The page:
Last summer, Mae Whiteside did something that’s highly unusual in the world of non-profits.
"I picked up the phone and called to see if Lawyers' Committee for Better Housing had any openings for board members" she shares. "I needed to get back involved in this fight, because being homeless shaped me into who I am today."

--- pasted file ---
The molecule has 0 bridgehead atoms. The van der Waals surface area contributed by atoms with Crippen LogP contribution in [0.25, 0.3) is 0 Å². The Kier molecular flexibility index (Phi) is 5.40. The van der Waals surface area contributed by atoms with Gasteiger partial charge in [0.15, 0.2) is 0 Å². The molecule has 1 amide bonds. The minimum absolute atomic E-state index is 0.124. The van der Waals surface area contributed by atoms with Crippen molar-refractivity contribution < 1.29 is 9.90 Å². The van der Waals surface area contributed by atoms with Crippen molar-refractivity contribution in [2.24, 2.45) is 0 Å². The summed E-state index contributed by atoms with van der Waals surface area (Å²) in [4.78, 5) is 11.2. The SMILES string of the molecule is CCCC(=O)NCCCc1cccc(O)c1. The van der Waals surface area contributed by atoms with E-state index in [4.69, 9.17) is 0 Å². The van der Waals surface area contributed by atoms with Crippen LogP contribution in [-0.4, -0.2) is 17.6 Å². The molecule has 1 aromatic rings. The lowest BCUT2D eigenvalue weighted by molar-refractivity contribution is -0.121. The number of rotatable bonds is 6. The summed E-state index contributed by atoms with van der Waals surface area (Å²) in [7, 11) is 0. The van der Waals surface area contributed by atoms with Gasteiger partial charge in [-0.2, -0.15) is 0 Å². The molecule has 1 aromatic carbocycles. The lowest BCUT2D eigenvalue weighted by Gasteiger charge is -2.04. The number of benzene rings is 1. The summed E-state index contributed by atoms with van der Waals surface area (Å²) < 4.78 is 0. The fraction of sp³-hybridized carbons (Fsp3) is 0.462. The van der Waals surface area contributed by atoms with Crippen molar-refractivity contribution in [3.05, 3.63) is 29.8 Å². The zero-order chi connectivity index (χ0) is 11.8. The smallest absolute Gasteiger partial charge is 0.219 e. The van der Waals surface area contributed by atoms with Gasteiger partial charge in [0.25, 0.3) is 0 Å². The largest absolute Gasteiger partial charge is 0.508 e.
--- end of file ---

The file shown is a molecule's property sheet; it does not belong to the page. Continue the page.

Whiteside's childhood homes included tiny kitchenette studios, rooms with no heat, acquaintances' couches, and even homeless shelters. Her family's journey through homelessness began in 1985 when Mae's older sister turned 18 and financial support for her ended. Mae's mother tried but couldn't get their household income adjusted with the Chicago Housing Authority.
"She met with many pro bono and legal service providers – they couldn’t help, didn’t care," Mae says.